“What happens if you privatize prisons is that you have a large industry with a vested interest in building ever-more prisons.” -- Molly Ivins, 2003

Limestone County Detention Center is back in business

The Limestone County Detention Center in Groesbeck, Texas, is now officially back in business, as reported by KWTX.

As reported earlier, Limestone County signed a new contract with LaSalle Southwest Corrections, a private prison company. The contract saw LaSalle take over the prison and renovate it before moving 55 Harris County juvenile prisoners  into the newly opened prison. As stated when the contract was announced, the Limestone County Detention Center will be used to detain 17-year old Harris County inmates. While there are only 55 in the renovated center now, Limestone County Judge Daniel Burkeen believes that hundreds more will be moved to the facility after the first of the year. The warden, Charles Vondra, said that the population should grow to about 600 or 650 inmates.

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Supervisor at private jail convicted of supplying contraband to prisoner

 

KFDM 6 of Southeast Texas reports that a federal jury has found a Beaumont, Texas man guilty of giving a prisoner a prohibited item.

Donald Roy Kelly was also found guilty by the same jury of bribery of a public official on December 14. According to the information presented, Kelly was a shift supervisory corrections officer at the downtown Jefferson County Jail, which is operated by private prison company LaSalle Corrections.

Kelly was the supervisor in late 2014 and early 2015, when a high ranking leader of the Gulf Cartel was brought into the jail pending his trial for federal drug trafficking offenses. Kelly then approached them cartel member and offered a cell phone to the prisoner in exchange for money. He then engaged other individuals in helping him with the plan. The cell phone was purchased by another individual who then gave it to Kelly, who in turn gave it to the Gulf Cartel leader. Kelly also worked to bring fast food into the jail for the cartel leader, who had individuals attempt to transfer money into Kelly's accounts for his actions. Kelly now faces up to 15 years in a federal prison, with sentencing happening after a review by the U.S. Probation Office.

LaSalle Corrections is a private prison company that operates multiple for-profit prisons in the state of Texas. LaSalle has a history of failed inspections, inmate escapes, and sexual assault in the prisons they operate.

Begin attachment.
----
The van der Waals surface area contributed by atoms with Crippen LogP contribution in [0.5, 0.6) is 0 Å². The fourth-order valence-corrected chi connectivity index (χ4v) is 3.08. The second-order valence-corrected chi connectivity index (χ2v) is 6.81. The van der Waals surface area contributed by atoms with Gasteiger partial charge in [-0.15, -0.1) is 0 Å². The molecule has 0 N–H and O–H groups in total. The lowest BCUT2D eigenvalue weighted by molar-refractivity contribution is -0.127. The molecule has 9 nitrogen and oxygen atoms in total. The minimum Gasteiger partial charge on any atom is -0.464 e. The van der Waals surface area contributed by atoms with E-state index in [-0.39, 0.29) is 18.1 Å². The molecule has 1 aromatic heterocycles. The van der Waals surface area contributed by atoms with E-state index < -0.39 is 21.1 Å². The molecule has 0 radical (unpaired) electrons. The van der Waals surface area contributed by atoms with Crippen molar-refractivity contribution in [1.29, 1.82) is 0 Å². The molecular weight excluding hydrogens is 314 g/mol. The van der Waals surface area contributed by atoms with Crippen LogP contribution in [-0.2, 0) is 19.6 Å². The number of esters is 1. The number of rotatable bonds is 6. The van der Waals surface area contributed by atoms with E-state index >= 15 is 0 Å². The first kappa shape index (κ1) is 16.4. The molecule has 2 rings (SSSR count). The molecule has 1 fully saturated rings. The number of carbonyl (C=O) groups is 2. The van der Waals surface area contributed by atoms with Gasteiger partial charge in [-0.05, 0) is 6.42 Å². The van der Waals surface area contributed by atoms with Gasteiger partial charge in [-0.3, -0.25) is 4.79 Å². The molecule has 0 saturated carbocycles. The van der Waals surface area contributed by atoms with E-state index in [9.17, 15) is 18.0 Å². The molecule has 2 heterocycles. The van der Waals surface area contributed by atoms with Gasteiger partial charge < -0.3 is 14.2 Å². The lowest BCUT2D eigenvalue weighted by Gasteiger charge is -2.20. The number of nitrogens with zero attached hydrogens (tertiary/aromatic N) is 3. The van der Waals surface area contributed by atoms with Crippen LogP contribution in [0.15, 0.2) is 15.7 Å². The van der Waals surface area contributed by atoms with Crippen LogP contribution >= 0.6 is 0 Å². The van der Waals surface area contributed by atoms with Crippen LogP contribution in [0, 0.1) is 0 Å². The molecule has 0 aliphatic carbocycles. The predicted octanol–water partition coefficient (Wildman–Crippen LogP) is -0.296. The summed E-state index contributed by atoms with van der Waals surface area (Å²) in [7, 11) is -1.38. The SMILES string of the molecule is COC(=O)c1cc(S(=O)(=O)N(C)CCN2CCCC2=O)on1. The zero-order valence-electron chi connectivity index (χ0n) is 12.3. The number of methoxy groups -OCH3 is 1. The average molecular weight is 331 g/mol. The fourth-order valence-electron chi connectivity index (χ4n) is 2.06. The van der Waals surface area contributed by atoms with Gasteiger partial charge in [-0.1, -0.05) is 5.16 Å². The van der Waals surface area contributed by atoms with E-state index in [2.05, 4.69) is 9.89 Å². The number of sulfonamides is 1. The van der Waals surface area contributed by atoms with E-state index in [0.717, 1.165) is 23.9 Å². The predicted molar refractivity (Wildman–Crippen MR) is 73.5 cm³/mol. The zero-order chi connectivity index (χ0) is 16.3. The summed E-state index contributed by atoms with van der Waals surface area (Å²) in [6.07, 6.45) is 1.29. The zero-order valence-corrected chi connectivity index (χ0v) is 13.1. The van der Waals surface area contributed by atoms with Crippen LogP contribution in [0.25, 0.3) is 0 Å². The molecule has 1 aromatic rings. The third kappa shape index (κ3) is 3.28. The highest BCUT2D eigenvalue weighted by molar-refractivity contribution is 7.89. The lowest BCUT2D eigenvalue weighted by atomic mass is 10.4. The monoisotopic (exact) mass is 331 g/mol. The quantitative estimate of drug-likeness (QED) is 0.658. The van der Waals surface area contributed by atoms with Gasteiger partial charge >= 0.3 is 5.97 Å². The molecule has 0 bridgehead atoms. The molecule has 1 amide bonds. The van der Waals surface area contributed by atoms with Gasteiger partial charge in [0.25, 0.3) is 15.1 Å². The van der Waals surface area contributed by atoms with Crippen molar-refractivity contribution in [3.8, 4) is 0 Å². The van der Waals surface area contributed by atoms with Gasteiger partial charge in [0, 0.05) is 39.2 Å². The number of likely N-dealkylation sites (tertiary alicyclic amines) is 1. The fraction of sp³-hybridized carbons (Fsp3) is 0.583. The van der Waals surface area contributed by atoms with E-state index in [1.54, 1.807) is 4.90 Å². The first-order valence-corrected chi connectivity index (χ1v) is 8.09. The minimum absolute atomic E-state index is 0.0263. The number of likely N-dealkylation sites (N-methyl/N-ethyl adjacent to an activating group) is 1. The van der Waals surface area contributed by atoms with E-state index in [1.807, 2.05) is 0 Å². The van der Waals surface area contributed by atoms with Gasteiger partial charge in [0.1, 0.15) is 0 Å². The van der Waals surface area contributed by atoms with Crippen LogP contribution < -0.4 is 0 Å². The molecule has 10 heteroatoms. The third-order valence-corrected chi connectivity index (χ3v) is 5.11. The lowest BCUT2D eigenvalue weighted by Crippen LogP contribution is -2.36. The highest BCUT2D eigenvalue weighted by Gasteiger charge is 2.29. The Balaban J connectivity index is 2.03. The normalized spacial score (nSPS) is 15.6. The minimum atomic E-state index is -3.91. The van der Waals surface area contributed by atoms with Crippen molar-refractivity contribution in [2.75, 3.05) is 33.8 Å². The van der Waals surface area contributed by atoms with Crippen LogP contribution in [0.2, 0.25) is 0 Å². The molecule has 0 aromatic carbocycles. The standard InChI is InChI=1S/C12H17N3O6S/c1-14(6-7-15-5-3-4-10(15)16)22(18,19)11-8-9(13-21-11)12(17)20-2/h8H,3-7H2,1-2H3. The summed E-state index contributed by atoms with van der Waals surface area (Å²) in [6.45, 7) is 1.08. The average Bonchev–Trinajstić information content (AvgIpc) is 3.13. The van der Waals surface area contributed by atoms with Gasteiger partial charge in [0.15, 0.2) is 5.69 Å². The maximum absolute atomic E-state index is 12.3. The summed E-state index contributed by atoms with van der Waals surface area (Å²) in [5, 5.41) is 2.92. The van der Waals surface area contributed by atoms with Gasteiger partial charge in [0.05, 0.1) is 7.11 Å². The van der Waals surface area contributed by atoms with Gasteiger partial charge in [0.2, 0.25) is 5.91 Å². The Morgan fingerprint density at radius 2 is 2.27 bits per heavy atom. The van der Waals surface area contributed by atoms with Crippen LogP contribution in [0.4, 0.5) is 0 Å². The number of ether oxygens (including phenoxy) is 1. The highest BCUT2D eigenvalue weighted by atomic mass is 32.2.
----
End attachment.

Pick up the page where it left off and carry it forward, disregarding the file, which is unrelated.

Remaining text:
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Private prison company interested in vacant juvenile facility

A private prison company is interested the vacant Al Price Juvenile Center is Beaumont, Texas, reports Grits for Breakfast.

Corrections Corporation of America (which has since rebranded itself as “CoreCivic”) is hoping to turn the facility into a "secure" facility for adults with substance abuse disorders. According to The News, CCA has already spoken to the Texas Department of Criminal Justice (TDCJ), and would defer to TDCJ for the number of inmates they would have detained at the center. County Judge Jeff Branick said "I fully support treatment programs," and that it was about time that the criminal justice system dealt with the root causes of recidivism.

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Ector County decides to extend jail contract

Ector County commissioners decided on Monday to extend the jail contract with Community Education Centers, Inc. (CEC) to operate the jail located in the Ector County courthouse, reports the Odessa American.

As we reported earlier, Ector County commissioners met to determine whether or not to extend the jail contract with CEC after a myriad of problems had plagued the jail. At the meeting on Monday, commissioners agreed to extend the contract with CEC until August of 2020.

They also approved of money from CEC to go to repairing the sewage system that has led to leaks in the county offices located below the jail. This has been an issue since March of 2016, with county commissioners at odds over how to handle the payment of repairs. That issue has been resolved, with the contract approved by the county including a one-time payment of $150,000 for pipe repairs. Precinct 1 commissioner Eddy Shelton said that CEC would also pay for materials that were damaged by the leaking sewage.

The deal extends the contract until August of 2020 with the county receiving between $600,000 and $650,000 each year from the jail. CEC also agreed to increase the fee paid to commissioners if the company receives an increased per diem amount from the U.S. Marshals, which contracts with CEC at the facility.

Precinct 2 Commissioner Greg Simmons hopes that the company will get $4 or $5 more per day for each prisoner, which could create an increase of between $160,000 and $200,000 a year. Community Education Centers, Inc. has yet to sign the contract extension.

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